Line of Sight Group joins other service providers highlighted in SCIP’s (first-ever) 2017 Service Provider Assessment Guidebook – Highlighting SCIP Endorsed and Certified Services in ISCI. The guidebook is aimed at providing its members and potential users of these services some insight into the features and benefits that may be of service to their decision support program.

If you would like more information about our Market-i Competitive Intelligence System, please Reach Out!  To learn more about SCIP or to become a member, contact them at www.scip.org.

06 Mar

Bob and Jerry on Competing in Healthcare

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For the past several weeks, we have been busily reading the myriad articles and forecasts on Healthcare (HC) trends for 2017. There was even an article about all of the other articles.  With trends like a dramatically changing regulatory environment, continued momentum in HC consumerism, advances moving big data and analytics into cognitive computing and Artificial Intelligence, value management, medical device and pharma innovation, mobility, cloud, security, privacy and so on, 2017 promises to be an exciting and challenging year. Not only are things moving fast, but there are a lot of them and the very foundations of the industry are shifting at the same time. If you are feeling a bit overwhelmed and seeking enlightenment, we offer the timeless wisdom of Bob Dylan and Jerry Garcia to make some sense out of the state of HC.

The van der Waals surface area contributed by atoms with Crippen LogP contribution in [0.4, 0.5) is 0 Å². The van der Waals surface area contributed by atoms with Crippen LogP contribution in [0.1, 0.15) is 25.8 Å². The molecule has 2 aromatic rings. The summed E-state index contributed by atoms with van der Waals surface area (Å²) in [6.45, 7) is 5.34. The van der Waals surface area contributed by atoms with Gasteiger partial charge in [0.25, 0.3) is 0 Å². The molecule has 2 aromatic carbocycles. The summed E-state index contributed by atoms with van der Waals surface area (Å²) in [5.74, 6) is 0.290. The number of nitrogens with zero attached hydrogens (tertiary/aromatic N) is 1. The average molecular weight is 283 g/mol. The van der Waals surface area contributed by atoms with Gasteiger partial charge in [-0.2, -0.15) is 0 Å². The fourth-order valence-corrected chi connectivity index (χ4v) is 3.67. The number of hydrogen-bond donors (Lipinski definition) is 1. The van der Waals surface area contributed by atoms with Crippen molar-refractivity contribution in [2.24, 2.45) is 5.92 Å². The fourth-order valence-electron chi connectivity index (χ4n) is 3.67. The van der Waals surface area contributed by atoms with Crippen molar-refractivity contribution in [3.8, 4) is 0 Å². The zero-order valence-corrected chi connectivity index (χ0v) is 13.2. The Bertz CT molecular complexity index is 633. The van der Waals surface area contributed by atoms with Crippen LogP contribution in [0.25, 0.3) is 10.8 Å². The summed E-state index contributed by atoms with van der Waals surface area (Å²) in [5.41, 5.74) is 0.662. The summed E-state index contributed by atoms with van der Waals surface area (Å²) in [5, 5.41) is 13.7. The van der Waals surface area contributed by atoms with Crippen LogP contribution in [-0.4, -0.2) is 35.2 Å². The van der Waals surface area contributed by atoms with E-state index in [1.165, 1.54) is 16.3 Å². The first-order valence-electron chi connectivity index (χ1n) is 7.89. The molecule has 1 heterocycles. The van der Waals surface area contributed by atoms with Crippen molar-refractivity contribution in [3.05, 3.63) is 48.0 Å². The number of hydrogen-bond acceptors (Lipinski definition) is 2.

“For the times, they are a changin’” pretty well sums up the status quo. Thank you, Bob. For organizations competing in the HC space, it is particularly important to examine the increasingly complex and multi-layered external environment and to ensure that strategic plans are up-to-date, refreshed and aligned with the go-to-market initiatives. Leaders may also find themselves in the circumstance of playing offense and defense simultaneously.  Some built-in flexibility goes a long way when there are well funded start-ups seeking to innovate by employing new, simplified business models and established organizations seeking to do some disrupting of their own. No matter where the threats come from or where the opportunities may lie, it has never been more important to listen to what is happening in the market, connect the dots and then convert this into insight that can be acted upon. There are a lot of factors to consider.  Jerry rightly observes, If the thunder don’t get ya then the lightning will.